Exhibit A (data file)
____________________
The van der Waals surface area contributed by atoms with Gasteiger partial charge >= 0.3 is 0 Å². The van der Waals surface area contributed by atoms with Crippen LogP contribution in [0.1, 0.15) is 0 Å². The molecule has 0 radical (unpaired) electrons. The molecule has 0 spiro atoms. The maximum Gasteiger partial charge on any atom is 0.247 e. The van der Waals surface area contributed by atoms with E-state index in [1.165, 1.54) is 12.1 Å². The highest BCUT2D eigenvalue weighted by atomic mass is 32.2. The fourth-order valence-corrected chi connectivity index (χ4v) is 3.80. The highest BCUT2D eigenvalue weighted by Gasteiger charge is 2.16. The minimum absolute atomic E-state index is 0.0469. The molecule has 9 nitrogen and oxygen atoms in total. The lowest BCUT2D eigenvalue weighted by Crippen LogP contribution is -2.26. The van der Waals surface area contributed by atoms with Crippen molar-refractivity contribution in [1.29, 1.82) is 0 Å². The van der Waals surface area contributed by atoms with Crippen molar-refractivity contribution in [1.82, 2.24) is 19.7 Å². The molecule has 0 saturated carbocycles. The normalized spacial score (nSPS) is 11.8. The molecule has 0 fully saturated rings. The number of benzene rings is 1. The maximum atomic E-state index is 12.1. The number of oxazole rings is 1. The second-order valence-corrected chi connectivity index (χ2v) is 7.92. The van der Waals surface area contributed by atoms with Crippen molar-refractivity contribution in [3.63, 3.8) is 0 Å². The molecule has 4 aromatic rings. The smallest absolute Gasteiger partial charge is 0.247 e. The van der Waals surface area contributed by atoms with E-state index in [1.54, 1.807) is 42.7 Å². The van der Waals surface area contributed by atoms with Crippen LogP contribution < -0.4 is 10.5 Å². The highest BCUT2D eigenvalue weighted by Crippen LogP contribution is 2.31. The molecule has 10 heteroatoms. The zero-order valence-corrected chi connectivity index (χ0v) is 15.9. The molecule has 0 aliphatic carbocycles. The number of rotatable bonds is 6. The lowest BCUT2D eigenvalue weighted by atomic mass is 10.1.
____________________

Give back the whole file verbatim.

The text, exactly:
The van der Waals surface area contributed by atoms with Gasteiger partial charge >= 0.3 is 0 Å². The van der Waals surface area contributed by atoms with Crippen LogP contribution in [0.1, 0.15) is 0 Å². The molecule has 0 radical (unpaired) electrons. The molecule has 0 spiro atoms. The maximum Gasteiger partial charge on any atom is 0.247 e. The van der Waals surface area contributed by atoms with E-state index in [1.165, 1.54) is 12.1 Å². The highest BCUT2D eigenvalue weighted by atomic mass is 32.2. The fourth-order valence-corrected chi connectivity index (χ4v) is 3.80. The highest BCUT2D eigenvalue weighted by Gasteiger charge is 2.16. The minimum absolute atomic E-state index is 0.0469. The molecule has 9 nitrogen and oxygen atoms in total. The lowest BCUT2D eigenvalue weighted by Crippen LogP contribution is -2.26. The van der Waals surface area contributed by atoms with Crippen molar-refractivity contribution in [1.29, 1.82) is 0 Å². The van der Waals surface area contributed by atoms with Crippen molar-refractivity contribution in [1.82, 2.24) is 19.7 Å². The molecule has 0 saturated carbocycles. The normalized spacial score (nSPS) is 11.8. The molecule has 0 fully saturated rings. The number of benzene rings is 1. The maximum atomic E-state index is 12.1. The number of oxazole rings is 1. The second-order valence-corrected chi connectivity index (χ2v) is 7.92. The van der Waals surface area contributed by atoms with Crippen molar-refractivity contribution in [3.63, 3.8) is 0 Å². The molecule has 4 aromatic rings. The smallest absolute Gasteiger partial charge is 0.247 e. The van der Waals surface area contributed by atoms with E-state index in [1.54, 1.807) is 42.7 Å². The van der Waals surface area contributed by atoms with Crippen LogP contribution < -0.4 is 10.5 Å². The highest BCUT2D eigenvalue weighted by Crippen LogP contribution is 2.31. The molecule has 10 heteroatoms. The zero-order valence-corrected chi connectivity index (χ0v) is 15.9. The molecule has 0 aliphatic carbocycles. The number of rotatable bonds is 6. The lowest BCUT2D eigenvalue weighted by atomic mass is 10.1.